Ulcerate – The Destroyers of All Review

Being a well on the way to aging angry metal nerd, I have a stomach that is not quite as leadbellied as it used to be, and many of my friends and acquaintances are under similar circumstances. There’s only so much beer and whiskey a stomach can handle before it gets a little acidic (although I continually go back to testing the limits every now and then). Hence I’ve been quite amused by the band name Ulcerate since they stormed the realm of heavy music with 2009’s Everything is Fire, which was one of my favorite albums of that year. The title track of that album was very impressive (one of my favorite metal songs of recent memory), as well as the rest of it (that album is nasty!).

Things You Might Have Missed 2010: SIG:AR:TYR – Godsaga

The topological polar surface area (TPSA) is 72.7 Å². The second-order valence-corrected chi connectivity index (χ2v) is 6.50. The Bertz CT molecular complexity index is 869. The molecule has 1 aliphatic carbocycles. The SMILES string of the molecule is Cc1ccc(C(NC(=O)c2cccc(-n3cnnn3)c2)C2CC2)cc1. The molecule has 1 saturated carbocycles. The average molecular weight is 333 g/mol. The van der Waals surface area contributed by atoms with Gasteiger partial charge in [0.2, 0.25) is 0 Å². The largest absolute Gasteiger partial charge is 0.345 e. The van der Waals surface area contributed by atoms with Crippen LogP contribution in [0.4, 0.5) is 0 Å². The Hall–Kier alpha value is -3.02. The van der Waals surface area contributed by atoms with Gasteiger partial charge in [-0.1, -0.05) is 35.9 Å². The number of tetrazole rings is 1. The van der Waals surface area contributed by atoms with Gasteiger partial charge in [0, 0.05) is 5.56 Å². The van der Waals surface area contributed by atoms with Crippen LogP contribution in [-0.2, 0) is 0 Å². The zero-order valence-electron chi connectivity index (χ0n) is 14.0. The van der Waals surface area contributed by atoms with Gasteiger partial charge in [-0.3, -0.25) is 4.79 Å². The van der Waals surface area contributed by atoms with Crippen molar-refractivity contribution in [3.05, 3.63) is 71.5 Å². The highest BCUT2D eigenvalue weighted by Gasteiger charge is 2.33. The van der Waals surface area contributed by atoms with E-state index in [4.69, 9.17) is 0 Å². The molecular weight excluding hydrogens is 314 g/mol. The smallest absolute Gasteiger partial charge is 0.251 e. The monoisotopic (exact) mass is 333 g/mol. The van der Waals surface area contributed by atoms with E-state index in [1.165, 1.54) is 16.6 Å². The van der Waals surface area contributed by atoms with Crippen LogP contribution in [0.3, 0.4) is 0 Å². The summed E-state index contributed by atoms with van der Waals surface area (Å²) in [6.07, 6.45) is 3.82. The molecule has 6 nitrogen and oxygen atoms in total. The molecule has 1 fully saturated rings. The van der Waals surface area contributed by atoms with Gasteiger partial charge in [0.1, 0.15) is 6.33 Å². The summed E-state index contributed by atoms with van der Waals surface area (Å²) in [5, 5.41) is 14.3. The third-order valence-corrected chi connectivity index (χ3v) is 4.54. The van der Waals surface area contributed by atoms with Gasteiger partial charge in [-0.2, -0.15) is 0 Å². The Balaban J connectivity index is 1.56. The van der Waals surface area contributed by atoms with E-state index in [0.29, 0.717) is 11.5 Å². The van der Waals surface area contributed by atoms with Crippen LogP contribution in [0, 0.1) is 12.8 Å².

Things You Might Have Missed 2010: SIG:AR:TYR – Godsaga

The one man Canadian black/folk/viking metal band known as SIG:AR:TYR came out with a really great new album this year but did anyone hear it? (sounds of crickets chirping and wind whistling across the frozen wastelands). Sole band member Daemonskald (you think it says that on his drivers license?) has continued to refine his vision of epic, sweeping […]

Atlantean Kodex – The Golden Bough Review

Atlantean Kodex – The Golden Bough Review

Crushing my friends, simply crushing. Like being flattened by some type of heavy industrial smoothing machine, The Golden Bough, the debut full-length from Germany’s Atlantean Kodex will compress you in a major way. However, this crushing may be one of your better listening experience this year if you dig epic/doom metal. Although I was lead to expect good things by their well-regarded Pnakotic Demos EP, I wasn’t prepared for anywhere near this level of asskickery. To put it quite simply, this is one of the most epic and huge sounding metal albums to drop on us in years. With a sound combining Into Glory Ride-era Manowar with the doom of While Heaven Wept and the atmosphere of Bathory’s Hammerheart opus, these guys have birthed a monstrous metal titan that should be essential listening for all fans of doom, epic or just plain old heavy metal.